Only one team stands between the U.S. men's national team and a Gold Cup final against a rival. Just one opponent can keep the U.S. away from a match against Mexico or Canada and a chance to continue an ascent back to the top of CONCACAF.
That opponent is, of course .... Qatar?
If you haven't followed the Gold Cup too closely, you'd likely be confused as to how Qatar got here in the first place. They're certainly not a North American team nor do they fit the profile of high-profile guest teams like Brazil, Colombia, Peru and South Korea that joined the tournament from 1996 to 2005.
But here Qatar are as a deserved semifinalist, a team that has arguably been the most dynamic and fun-to-watch in this summer's tournament. And so the U.S. faces a different type of game, one against an unfamiliar opponent that entered this tournament with their own hopes and motivations before exceeding almost everyone's expectations once a ball was kicked.
In some ways, they're a perfect foil to the USMNT as constructed for this summer's tournament. While the U.S. is an inexperienced group looking to prove themselves worthy of joining the A-Team, Qatar is a team that has spent the last several years playing any top team willing to welcome them.
They've won the AFC Asian Cup, played in a Copa America and now a Gold Cup, building themselves around a group of familiar players from Al-Sadd and Al-Duhail. Think of it like how Spain's title-winning team was built around Barcelona and Real Madrid or how Germany are so influenced by Bayern Munich, although obviously at a different scale.
"They're basically represented by two club teams," said Gregg Berhalter, who visited the country and toured its facilities in 2019. "Having an inside look on what they do, they almost operate like a club team. The guys come to Aspire to do regen every week. After their club team games, they all meet up together and do regeneration in their facility.
"They get to spend time with each other, look at the games, analyze it. It's a really unique model and I'm excited to see how they play in the World Cup, because they really have a blueprint for how to prepare. With playing in the Copa America, playing in European qualifying, playing in the Gold Cup, they really have gotten a sample of the entire world, basically."
The other key difference? Style.
The U.S. has proven pragmatic throughout this tournament, conceding just one goal from games against Haiti, Martinique, Canada and Jamaica. Led by the likes of Miles Robinson, James Sands and goalkeeper Matt Turner, the U.S. has done just enough each game to take control and, most importantly, advance.
With a plus-eight, the U.S. has the best goal difference in the tournament, even if it hasn't always been sexy. There have been good performances a long the way, most notably wins a lopsided win over Martinique, but the U.S. has focused more on controlling games rather than opening them up.
"I hear some of the comments about, 'Oh they're not playing great,' or 'It's not the best roster this and that'," Berhalter said. "That doesn't concern me at all. What concerns me is the output and the energy that the guys are playing with and the commitment that the guys are playing with.
"We've given up one goal so far in this tournament. We're in the semifinals now with this young group and the resiliency that they play with is a great example to the whole entire player pool that, when we step on the field, we want to win games."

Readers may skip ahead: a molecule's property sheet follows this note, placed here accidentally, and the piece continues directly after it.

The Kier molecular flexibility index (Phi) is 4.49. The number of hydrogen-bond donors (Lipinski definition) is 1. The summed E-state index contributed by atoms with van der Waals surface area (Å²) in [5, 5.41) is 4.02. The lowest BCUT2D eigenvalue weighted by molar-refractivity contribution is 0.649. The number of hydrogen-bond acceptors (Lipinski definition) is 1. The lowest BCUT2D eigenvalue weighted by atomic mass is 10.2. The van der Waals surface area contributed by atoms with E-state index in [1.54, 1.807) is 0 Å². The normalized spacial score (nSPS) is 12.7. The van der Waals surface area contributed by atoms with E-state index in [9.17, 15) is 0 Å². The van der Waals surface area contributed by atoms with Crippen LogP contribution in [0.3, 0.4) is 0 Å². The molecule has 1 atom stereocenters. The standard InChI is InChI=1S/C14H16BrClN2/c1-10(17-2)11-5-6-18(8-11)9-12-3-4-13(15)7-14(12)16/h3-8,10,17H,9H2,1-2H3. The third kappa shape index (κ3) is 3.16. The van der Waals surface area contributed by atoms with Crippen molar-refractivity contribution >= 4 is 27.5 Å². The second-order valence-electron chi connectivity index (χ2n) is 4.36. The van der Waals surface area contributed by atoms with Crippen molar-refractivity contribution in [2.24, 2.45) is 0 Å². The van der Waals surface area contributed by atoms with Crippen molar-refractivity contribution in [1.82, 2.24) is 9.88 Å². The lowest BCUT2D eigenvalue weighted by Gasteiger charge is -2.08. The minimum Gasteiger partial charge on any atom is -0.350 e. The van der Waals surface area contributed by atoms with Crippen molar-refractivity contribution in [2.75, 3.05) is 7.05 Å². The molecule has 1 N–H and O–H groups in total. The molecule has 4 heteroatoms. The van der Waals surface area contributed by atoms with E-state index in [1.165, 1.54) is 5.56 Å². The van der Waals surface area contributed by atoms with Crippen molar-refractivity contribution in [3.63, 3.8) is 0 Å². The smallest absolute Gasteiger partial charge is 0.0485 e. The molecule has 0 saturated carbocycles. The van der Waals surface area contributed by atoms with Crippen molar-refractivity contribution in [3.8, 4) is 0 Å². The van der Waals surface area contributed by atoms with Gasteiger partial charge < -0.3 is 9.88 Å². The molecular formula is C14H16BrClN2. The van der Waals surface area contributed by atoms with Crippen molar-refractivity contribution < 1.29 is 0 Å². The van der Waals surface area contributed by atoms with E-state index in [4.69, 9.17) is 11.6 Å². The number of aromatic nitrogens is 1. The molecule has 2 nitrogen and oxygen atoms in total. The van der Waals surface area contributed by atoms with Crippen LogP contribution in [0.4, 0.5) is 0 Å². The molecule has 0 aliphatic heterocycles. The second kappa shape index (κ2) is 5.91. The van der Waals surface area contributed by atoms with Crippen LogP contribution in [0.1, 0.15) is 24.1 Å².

Qatar, meanwhile, have been a bit more free-flowing. They've scored a tournament-high 12 goals in four games thanks to a free-flowing counterattack. Almoez Ali leads the tournament with four goals, while Abdulaziz Hatem is one of six players to have scored three times during the tournament.
But, while those goals have been scored in bunches by Qatar, they've also conceded in bunches too. Their first game was a 3-3 draw with Panama while their quarterfinal win over El Salvador saw them nearly squander a three-goal lead late.
"I think two things that I'm seeing with Qatar right, the first thing is that they've been scoring goals," Berhalter said. "They've also been conceding goals but they have an exciting game model.
"It's heavily based on offensive transition. They haven't had the majority possession in three of their four games, but they're deadly on the counter-attack, they have creative players."
Qatar's style, realistically, is one that the U.S. is ready for. Berhalter pointed to their tournament games so far, all of which have come against counter-attacking teams. Every opponent has tried to counter the U.S. so far this summer, and each has failed.
And so the U.S. now faces what many would see as a trap game. For a young team, it would be easy to look ahead to a potential final against a rival. It would also be easy to look back at big wins over the likes of Jamaica and Canada while patting yourself on the back.
Thursday's game is the USMNT's first-ever against Qatar and, if all goes to plan, maybe it won't be the last with the 2022 World Cup on the horizon. But that's for another day.
As much as anything Thursday is about managing the moment and not looking past it.
"You can run into problems when something doesn't go your way or something's unexpected. It's how you cope with," said midfielder Paul Arriola.
"I think the way that we've been able to deal with that and deal with the adversity so far in this tournament, it has given us a lot of confidence going forward.
"So, regardless of how we might start the game if it doesn't go our way or if our plan isn't working, I'm really confident in this group to be able to grind out a result and if everything goes great, same thing. I think we'll be in good hands."